Tabakh Roho: Self-Cooked Lamb and Vegetables Stew

Schools are finally back, bringing to our life some structure and a sense of routine!

That said, whether you were homeschooling or not we all feel exhausted this school season as the lockdown has diminished our motion stamina.

Resuming our pre-COVID lifestyle seems taxing so far, given the multiple errands and driving back and forth from activities.

Serving dinner is also becoming a burden as the weather is still warm in many places across the globe, and we can only spend so much time in a steamy kitchen.

Therefore I am dedicating this feed and a few future ones to share easy-to-follow recipes that should minimize your time in the kitchen.

This recipe, Tabakh Roho, is a lamb and vegetable stew that originates in Damascus, Syria. Its Arabic name means “self-cooked” in English, a name that alludes to its simplicity and the minimum prep time it calls for!

I came to learn this exotic dish from a food blogger, Sara Shashaa, who shared her recipe on the platform of “Arabic flavor“, a cooking club on Facebook.

I lightly tweaked the recipe to have a denser sauce and prolonged the cooking time of the lamb shank to ensure its doneness.

95% of the cooking time of this dish is passive. No need to babysit the stew on the stove, much less if you use a slow cooker or a Crockpot.

First, the lamb shank is added to water with spices, onions, and garlic in a heavy bottom pan over medium heat. Once the liquid starts to boil, lower the heat and let it simmer for almost an hour or until the lamb shank is falling off the bone and the stock becomes concentrated and rich in flavors and aromas.

Remove the lamb shank from the pan and set aside, drain the stock, and discard the solids in the stock.

In a clean heavy-bottom pan add the clear stock, lamb, and the chopped vegetables over low heat and let everything simmer for no longer than 20 minutes.

The magic occurs when the crushed garlic mixed with the dried mint is added to the simmering stew.  The mint fragrance overpowers any strong taste of the lamb and creates an appetizing balance with the rest of the ingredients’ flavors.

This meal is best enjoyed with a bowl of fluffy basmati rice to soak up the luscious sauce.

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If you try this recipe, don’t forget to hashtag #cheznermine to share a photo of your own rendition with us.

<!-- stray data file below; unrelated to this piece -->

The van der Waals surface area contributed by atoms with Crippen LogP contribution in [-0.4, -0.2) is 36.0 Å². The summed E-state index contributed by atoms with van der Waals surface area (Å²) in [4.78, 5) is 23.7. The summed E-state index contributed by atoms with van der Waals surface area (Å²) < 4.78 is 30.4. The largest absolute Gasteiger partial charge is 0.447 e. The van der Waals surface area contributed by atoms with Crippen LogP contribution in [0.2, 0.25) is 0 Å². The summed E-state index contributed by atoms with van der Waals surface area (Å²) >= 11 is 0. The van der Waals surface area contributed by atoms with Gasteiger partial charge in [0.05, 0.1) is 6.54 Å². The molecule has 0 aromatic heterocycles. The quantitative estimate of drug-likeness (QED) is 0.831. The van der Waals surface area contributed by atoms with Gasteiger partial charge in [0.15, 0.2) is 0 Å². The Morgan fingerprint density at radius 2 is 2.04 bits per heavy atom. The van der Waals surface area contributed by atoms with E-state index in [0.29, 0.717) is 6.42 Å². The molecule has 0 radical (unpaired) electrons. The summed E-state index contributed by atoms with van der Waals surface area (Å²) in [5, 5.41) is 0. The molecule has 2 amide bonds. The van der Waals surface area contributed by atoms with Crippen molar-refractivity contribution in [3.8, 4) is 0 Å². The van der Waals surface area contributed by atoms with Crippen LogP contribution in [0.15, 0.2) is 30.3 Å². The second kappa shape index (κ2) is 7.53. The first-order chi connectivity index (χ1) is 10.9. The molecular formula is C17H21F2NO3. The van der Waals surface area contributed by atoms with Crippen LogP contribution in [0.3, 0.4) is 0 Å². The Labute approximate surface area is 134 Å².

Tabakh Roho: Syrian Lamb & Vegetables Stew

Serves: 4-6 people

Recipe adapted from Sara Shashaa


Lamb Stock 

  • 2 tablespoons butter or oil
  • One or two pieces of lamb shank
  • 4 cups water
  • 1 big onion
  • 3 whole cloves of garlic
  • A handful of parsley stalks
  • 1 whole stalk of celery, coarsely chopped
  • 5 whole peppercorns
  • 5 whole allspice berries
  • 2 bay leaves
  • A pinch of ground cinnamon
  • Salt and pepper

The Stew 

  • 2 tablespoons butter or olive oil
  • 1 big eggplant, or 2 small
  • 2 zucchinis, coarsely chopped
  • 2 potatoes, coarsely chopped
  • 4 tablespoons tomato paste
  • 2 cloves garlic, finely chopped
  • 2 teaspoons dried mint


  1. Make the stock: Add the butter or oil into a heavy bottom pan over low-medium heat, when it gets hot, add the lamb shank and sear on all sides until it has a nice golden-brown crust. Add the water, onions, garlic, and spices. Let everything simmer for an hour or until the lamb shank is falling off the bone and the stock is rich in aromas and spices. Remove the lamb shank from the stock first and set aside. Over a fine-mesh sieve, drain the stock and discard the solids.
  2. Make the stew: In a clean heavy bottom pan, add the butter or oil, stir fry the potatoes first, then the zucchini, and lastly the eggplants. Toss the tomato paste in the stock and stir well until it is well incorporated. Add the stock-tomato paste mixture and the lamb shank to the vegetables and let it cook for 15 to 20 minutes or until fully cooked. By the end of the cooking time, add the crushed garlic mixed with the dry mint to the stew. Stir briefly, cover the pan and turn off the heat.
  3.  Serve hot or warm next to plain white rice.


  • This Middle Eastern lamb and meat stew hails from Damascus, the capital of Syria.


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